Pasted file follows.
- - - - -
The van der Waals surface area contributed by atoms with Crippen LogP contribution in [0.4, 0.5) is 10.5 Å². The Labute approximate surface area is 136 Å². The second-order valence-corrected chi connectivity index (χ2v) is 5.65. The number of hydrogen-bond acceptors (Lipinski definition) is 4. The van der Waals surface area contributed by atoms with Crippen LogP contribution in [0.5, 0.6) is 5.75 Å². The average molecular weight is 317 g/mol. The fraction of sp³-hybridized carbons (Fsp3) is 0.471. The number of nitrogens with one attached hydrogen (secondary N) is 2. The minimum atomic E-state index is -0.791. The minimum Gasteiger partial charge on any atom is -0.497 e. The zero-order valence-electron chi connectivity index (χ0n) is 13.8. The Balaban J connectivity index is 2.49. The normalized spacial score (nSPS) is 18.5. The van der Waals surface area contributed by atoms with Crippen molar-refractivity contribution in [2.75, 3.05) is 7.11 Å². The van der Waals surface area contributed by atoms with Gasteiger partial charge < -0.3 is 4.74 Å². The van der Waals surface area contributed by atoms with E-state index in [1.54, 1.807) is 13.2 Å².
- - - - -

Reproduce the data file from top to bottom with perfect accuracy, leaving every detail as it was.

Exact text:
The van der Waals surface area contributed by atoms with Crippen LogP contribution in [0.4, 0.5) is 10.5 Å². The Labute approximate surface area is 136 Å². The second-order valence-corrected chi connectivity index (χ2v) is 5.65. The number of hydrogen-bond acceptors (Lipinski definition) is 4. The van der Waals surface area contributed by atoms with Crippen LogP contribution in [0.5, 0.6) is 5.75 Å². The average molecular weight is 317 g/mol. The fraction of sp³-hybridized carbons (Fsp3) is 0.471. The number of nitrogens with one attached hydrogen (secondary N) is 2. The minimum atomic E-state index is -0.791. The minimum Gasteiger partial charge on any atom is -0.497 e. The zero-order valence-electron chi connectivity index (χ0n) is 13.8. The Balaban J connectivity index is 2.49. The normalized spacial score (nSPS) is 18.5. The van der Waals surface area contributed by atoms with Crippen molar-refractivity contribution in [2.75, 3.05) is 7.11 Å². The van der Waals surface area contributed by atoms with Gasteiger partial charge < -0.3 is 4.74 Å². The van der Waals surface area contributed by atoms with E-state index in [1.54, 1.807) is 13.2 Å².